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Stocks Investment

How to Buy Stocks

Retirement and Investment, Stocks Investment

Stock tips spill from everywhere: on television, at parties, in the gym. E-mail boxes are full of pitches for can't-miss moneymakers to buy right now. Even your own scouting efforts spot stocks whose solid growth seems like solid gold. Pick a stock, and someone out there will be able to spin a story about why it's attractive.

What to Watch For:

Stocks need a catalyst, a spark to get them moving. Maybe it's a new product, a management change or gaining market leadership. Being in a hot sector helps, but don't count on a rising tide to lift all prices. A company in a good industry isn't necessarily a good stock, it pays to do homework.

Professional investors follow myriad sleuthing methods, from computerized screening programs to gumshoe field work. For both custom and ready-made screens, try Web sites like www.Morningstar.com

Here are two buying tips from the pros:

Compare a stock's price to its expected earnings-growth rate. The price-to-earnings-growth ratio, or "PEG," should be at or close to 1.0.

For example, a stock at 30 times earnings may seem overpriced if the average company in the industry commands a price-to-earnings ratio, or "P/E," of 20. But if analysts expect 30% earnings growth for the company over the next year, a PEG ratio of 1.0 is eye-catching.

Also, study the corporate balance sheet, a financial summary that comes along with the cash-flow and income statements which reflects the quality of earnings. These documents tell you whether management makes, spends and invests shareholders' money wisely. Company Web sites should post quarterly reports and annual reports, or the Securities and Exchange Commission Web site, at www.sec.gov, offers these and other informative disclosures.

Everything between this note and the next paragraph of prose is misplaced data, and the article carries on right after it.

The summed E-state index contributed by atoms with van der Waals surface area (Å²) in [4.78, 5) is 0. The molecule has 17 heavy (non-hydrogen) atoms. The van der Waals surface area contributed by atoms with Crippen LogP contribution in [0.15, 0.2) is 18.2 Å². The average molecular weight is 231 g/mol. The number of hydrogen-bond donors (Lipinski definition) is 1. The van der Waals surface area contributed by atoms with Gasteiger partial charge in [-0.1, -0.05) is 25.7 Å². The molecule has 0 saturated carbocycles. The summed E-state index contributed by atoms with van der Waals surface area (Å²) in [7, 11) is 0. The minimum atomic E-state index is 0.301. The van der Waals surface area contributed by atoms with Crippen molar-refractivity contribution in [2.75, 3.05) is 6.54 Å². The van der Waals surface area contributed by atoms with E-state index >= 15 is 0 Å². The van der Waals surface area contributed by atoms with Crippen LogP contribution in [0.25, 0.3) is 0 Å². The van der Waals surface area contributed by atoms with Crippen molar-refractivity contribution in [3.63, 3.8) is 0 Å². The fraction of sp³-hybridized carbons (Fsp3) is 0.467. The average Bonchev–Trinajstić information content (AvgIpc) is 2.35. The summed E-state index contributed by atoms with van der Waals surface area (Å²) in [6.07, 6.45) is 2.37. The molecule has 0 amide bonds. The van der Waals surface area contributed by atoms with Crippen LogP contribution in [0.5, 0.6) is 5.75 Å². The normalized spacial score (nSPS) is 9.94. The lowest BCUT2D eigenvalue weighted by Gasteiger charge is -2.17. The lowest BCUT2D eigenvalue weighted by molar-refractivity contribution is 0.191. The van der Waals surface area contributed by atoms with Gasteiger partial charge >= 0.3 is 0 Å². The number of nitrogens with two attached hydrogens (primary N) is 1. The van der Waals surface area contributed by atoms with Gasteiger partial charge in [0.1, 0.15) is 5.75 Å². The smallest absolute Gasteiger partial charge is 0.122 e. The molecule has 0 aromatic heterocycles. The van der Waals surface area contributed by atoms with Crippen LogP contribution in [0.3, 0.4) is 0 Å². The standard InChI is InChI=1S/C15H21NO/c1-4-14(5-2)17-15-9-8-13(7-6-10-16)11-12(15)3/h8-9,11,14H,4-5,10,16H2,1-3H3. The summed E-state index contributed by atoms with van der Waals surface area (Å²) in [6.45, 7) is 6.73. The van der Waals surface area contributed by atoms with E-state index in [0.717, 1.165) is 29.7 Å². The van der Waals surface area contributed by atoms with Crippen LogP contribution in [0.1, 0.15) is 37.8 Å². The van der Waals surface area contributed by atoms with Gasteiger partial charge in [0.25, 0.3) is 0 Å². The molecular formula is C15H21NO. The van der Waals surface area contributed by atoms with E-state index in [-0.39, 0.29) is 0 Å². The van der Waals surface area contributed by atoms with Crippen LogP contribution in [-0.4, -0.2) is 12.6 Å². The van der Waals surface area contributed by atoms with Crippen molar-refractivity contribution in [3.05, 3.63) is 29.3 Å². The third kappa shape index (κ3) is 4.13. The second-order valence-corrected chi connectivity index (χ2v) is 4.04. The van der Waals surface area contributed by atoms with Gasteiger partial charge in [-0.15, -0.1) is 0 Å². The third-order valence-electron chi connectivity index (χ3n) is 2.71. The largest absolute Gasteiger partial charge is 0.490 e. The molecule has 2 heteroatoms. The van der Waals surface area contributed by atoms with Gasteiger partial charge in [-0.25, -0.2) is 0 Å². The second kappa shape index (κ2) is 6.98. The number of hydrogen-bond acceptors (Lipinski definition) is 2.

Overpriced Goods

Cost matters. Purchase price, more than the selling price, determines return on investment. Be cautious about highfliers that may be closer to the end of their runs than the beginning. The market probably knows it's a top seller and has bid up the stock accordingly.

You could invest in the best company, but if you're overpaying for it, you could end up losing money because the stock price already reflects the reason you're buying the stock

Hunches and Headlines

Good companies aren't always good stocks, and basing decisions on hunches and headlines is not an investment strategy.

It is frustrating to watch people make significant investment decisions based solely on one or two sentences of hype. You get what you pay for, and if you're relying on 'free' research and online chat rooms and your next-door neighbour, that's a big mistake.

Leave impulse buying for the supermarket and out of the stock market. Have patience. Time gives individuals a rare edge over short-term-minded institutions and hedge funds, which tend to trade frequently. Longer investment horizons smooth the ride down Wall Street and make market losses less likely. The most successful investors buy stocks at attractive valuations and hold them for long periods. It's time, not timing, that is the secret to success.

'Pump and Dump' Scams

As the old saying goes: Look around the poker table; if you can't see the patsy, you're it. With stocks, the players at the table are Internet chat rooms and bulletin boards, "spam" e-mail, investment newsletters, and even television and radio.

What ever the delivery method, the classic "pump and dump" contains the same message: Buy this stock now, before everyone learns about the firm's newest widget. The stock usually is thinly traded on the less-policed over-the-counter market, also called the Pink Sheets.

If you and others like you buy into such a pitch, your demand will only boost the stock price, turning a tidy profit for those who bought in earlier than you -- often the very folks pumping the stock -- who then sell, tanking the shares and leaving newcomers with big losses.

Don't take the bait. It's tough to be skeptical when you're told what you want to hear, but doing otherwise puts you at risk of being separated from your money by fraudulent promoters. You always have to wonder why someone is selling the stock when you're buying it.

Love-struck Stocks

Falling in love with a stock can bring reward, satisfaction and visions of a long-term relationship. Trouble is, a stock won't love you back. If shares head south, you have to be ready to break it off and sell.

Stay disciplined and diversified. Having at least 20 to 25 stocks should be the minimum to remain diversified,

Do not Climb onto Bandwagons

Climbing on Bandwagons

Many people buy stocks but aren't stock investors. They want the stock that will make them both rich and smart. In fact, the next Microsoft or Google is out there; it's just unlikely you'll find it first.

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